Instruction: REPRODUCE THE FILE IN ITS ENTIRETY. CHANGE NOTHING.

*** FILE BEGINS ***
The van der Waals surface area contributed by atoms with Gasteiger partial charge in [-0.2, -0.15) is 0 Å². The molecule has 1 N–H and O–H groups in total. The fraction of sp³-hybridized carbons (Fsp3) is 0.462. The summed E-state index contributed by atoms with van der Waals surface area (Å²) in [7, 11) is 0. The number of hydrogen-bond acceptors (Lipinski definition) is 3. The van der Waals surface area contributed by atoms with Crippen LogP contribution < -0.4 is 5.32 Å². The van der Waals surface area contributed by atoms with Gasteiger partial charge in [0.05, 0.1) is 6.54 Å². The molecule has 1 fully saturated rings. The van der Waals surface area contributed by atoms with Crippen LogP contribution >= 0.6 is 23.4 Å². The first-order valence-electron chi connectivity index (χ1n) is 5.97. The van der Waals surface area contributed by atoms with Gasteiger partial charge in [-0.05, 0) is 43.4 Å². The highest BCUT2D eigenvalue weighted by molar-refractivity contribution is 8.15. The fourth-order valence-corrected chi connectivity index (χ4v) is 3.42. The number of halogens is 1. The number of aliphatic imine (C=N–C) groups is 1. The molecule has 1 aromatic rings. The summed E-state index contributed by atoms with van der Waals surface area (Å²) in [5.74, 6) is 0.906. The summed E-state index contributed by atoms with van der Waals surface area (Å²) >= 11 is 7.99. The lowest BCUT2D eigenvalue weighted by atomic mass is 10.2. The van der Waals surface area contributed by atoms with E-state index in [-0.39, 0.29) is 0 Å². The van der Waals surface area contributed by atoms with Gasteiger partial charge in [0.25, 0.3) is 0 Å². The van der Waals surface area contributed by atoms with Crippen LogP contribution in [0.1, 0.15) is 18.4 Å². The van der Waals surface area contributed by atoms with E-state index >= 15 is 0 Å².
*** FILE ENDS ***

The van der Waals surface area contributed by atoms with Gasteiger partial charge in [-0.2, -0.15) is 0 Å². The molecule has 1 N–H and O–H groups in total. The fraction of sp³-hybridized carbons (Fsp3) is 0.462. The summed E-state index contributed by atoms with van der Waals surface area (Å²) in [7, 11) is 0. The number of hydrogen-bond acceptors (Lipinski definition) is 3. The van der Waals surface area contributed by atoms with Crippen LogP contribution < -0.4 is 5.32 Å². The van der Waals surface area contributed by atoms with Gasteiger partial charge in [0.05, 0.1) is 6.54 Å². The molecule has 1 fully saturated rings. The van der Waals surface area contributed by atoms with Crippen LogP contribution >= 0.6 is 23.4 Å². The first-order valence-electron chi connectivity index (χ1n) is 5.97. The van der Waals surface area contributed by atoms with Gasteiger partial charge in [-0.05, 0) is 43.4 Å². The highest BCUT2D eigenvalue weighted by molar-refractivity contribution is 8.15. The fourth-order valence-corrected chi connectivity index (χ4v) is 3.42. The number of halogens is 1. The number of aliphatic imine (C=N–C) groups is 1. The molecule has 1 aromatic rings. The summed E-state index contributed by atoms with van der Waals surface area (Å²) in [5.74, 6) is 0.906. The summed E-state index contributed by atoms with van der Waals surface area (Å²) >= 11 is 7.99. The lowest BCUT2D eigenvalue weighted by atomic mass is 10.2. The van der Waals surface area contributed by atoms with E-state index in [-0.39, 0.29) is 0 Å². The van der Waals surface area contributed by atoms with Gasteiger partial charge in [0.25, 0.3) is 0 Å². The van der Waals surface area contributed by atoms with Crippen LogP contribution in [0.1, 0.15) is 18.4 Å². The van der Waals surface area contributed by atoms with E-state index >= 15 is 0 Å².